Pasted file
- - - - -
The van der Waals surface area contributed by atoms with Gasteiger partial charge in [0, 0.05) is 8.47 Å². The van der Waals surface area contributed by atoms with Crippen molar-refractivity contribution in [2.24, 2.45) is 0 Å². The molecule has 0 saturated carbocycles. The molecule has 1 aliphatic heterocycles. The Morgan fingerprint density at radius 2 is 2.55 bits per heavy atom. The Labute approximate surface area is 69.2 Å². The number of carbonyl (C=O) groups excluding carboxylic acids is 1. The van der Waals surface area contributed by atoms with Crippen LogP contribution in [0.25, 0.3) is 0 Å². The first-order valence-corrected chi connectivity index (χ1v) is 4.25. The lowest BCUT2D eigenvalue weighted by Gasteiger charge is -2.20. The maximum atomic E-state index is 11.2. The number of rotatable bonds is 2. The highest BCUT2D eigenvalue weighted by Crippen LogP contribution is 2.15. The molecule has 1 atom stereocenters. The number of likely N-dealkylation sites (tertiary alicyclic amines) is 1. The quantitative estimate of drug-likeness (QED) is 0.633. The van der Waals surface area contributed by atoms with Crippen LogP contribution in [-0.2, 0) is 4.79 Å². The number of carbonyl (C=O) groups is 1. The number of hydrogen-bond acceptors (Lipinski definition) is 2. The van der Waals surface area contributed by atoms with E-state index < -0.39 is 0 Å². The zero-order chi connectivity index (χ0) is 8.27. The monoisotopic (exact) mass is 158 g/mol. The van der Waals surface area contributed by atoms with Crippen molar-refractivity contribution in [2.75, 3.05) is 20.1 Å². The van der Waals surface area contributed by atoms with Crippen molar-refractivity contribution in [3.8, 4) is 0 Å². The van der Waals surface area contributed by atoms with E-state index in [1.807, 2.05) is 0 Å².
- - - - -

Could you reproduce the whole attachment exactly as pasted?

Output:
The van der Waals surface area contributed by atoms with Gasteiger partial charge in [0, 0.05) is 8.47 Å². The van der Waals surface area contributed by atoms with Crippen molar-refractivity contribution in [2.24, 2.45) is 0 Å². The molecule has 0 saturated carbocycles. The molecule has 1 aliphatic heterocycles. The Morgan fingerprint density at radius 2 is 2.55 bits per heavy atom. The Labute approximate surface area is 69.2 Å². The number of carbonyl (C=O) groups excluding carboxylic acids is 1. The van der Waals surface area contributed by atoms with Crippen LogP contribution in [0.25, 0.3) is 0 Å². The first-order valence-corrected chi connectivity index (χ1v) is 4.25. The lowest BCUT2D eigenvalue weighted by Gasteiger charge is -2.20. The maximum atomic E-state index is 11.2. The number of rotatable bonds is 2. The highest BCUT2D eigenvalue weighted by Crippen LogP contribution is 2.15. The molecule has 1 atom stereocenters. The number of likely N-dealkylation sites (tertiary alicyclic amines) is 1. The quantitative estimate of drug-likeness (QED) is 0.633. The van der Waals surface area contributed by atoms with Crippen LogP contribution in [-0.2, 0) is 4.79 Å². The number of carbonyl (C=O) groups is 1. The number of hydrogen-bond acceptors (Lipinski definition) is 2. The van der Waals surface area contributed by atoms with E-state index < -0.39 is 0 Å². The zero-order chi connectivity index (χ0) is 8.27. The monoisotopic (exact) mass is 158 g/mol. The van der Waals surface area contributed by atoms with Crippen molar-refractivity contribution in [2.75, 3.05) is 20.1 Å². The van der Waals surface area contributed by atoms with Crippen molar-refractivity contribution in [3.8, 4) is 0 Å². The van der Waals surface area contributed by atoms with E-state index in [1.807, 2.05) is 0 Å².